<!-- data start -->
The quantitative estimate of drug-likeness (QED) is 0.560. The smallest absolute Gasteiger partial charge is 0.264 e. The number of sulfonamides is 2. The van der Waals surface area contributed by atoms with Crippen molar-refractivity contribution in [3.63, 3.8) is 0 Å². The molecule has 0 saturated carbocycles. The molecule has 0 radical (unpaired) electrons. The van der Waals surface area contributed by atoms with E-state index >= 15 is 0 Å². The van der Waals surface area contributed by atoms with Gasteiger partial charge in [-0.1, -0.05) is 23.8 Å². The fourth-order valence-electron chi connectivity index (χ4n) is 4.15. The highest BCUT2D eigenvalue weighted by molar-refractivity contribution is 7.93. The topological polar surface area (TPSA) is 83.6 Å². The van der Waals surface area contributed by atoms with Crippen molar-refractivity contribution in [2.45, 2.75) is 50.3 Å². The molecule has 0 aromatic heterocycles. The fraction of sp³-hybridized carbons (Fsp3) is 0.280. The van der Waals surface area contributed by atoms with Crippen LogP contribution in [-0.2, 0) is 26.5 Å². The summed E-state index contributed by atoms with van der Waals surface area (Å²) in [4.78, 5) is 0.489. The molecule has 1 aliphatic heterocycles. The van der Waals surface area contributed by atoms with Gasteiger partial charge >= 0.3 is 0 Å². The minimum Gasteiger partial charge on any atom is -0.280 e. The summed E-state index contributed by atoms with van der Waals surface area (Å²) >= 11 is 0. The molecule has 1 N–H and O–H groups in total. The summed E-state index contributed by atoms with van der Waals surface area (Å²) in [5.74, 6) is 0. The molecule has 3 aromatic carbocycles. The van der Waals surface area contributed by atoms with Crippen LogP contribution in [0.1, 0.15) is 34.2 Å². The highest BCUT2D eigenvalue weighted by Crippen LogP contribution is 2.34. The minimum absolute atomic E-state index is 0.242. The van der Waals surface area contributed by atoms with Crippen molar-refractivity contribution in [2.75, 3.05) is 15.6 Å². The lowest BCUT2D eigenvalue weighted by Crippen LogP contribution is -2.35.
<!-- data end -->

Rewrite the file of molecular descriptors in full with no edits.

The quantitative estimate of drug-likeness (QED) is 0.560. The smallest absolute Gasteiger partial charge is 0.264 e. The number of sulfonamides is 2. The van der Waals surface area contributed by atoms with Crippen molar-refractivity contribution in [3.63, 3.8) is 0 Å². The molecule has 0 saturated carbocycles. The molecule has 0 radical (unpaired) electrons. The van der Waals surface area contributed by atoms with E-state index >= 15 is 0 Å². The van der Waals surface area contributed by atoms with Gasteiger partial charge in [-0.1, -0.05) is 23.8 Å². The fourth-order valence-electron chi connectivity index (χ4n) is 4.15. The highest BCUT2D eigenvalue weighted by molar-refractivity contribution is 7.93. The topological polar surface area (TPSA) is 83.6 Å². The van der Waals surface area contributed by atoms with Crippen molar-refractivity contribution in [2.45, 2.75) is 50.3 Å². The molecule has 0 aromatic heterocycles. The fraction of sp³-hybridized carbons (Fsp3) is 0.280. The van der Waals surface area contributed by atoms with Crippen LogP contribution in [-0.2, 0) is 26.5 Å². The summed E-state index contributed by atoms with van der Waals surface area (Å²) in [4.78, 5) is 0.489. The molecule has 1 aliphatic heterocycles. The van der Waals surface area contributed by atoms with Gasteiger partial charge >= 0.3 is 0 Å². The minimum Gasteiger partial charge on any atom is -0.280 e. The summed E-state index contributed by atoms with van der Waals surface area (Å²) >= 11 is 0. The molecule has 1 N–H and O–H groups in total. The summed E-state index contributed by atoms with van der Waals surface area (Å²) in [5.74, 6) is 0. The molecule has 3 aromatic carbocycles. The van der Waals surface area contributed by atoms with Crippen LogP contribution in [0.1, 0.15) is 34.2 Å². The highest BCUT2D eigenvalue weighted by Crippen LogP contribution is 2.34. The minimum absolute atomic E-state index is 0.242. The van der Waals surface area contributed by atoms with Crippen molar-refractivity contribution in [2.75, 3.05) is 15.6 Å². The lowest BCUT2D eigenvalue weighted by Crippen LogP contribution is -2.35.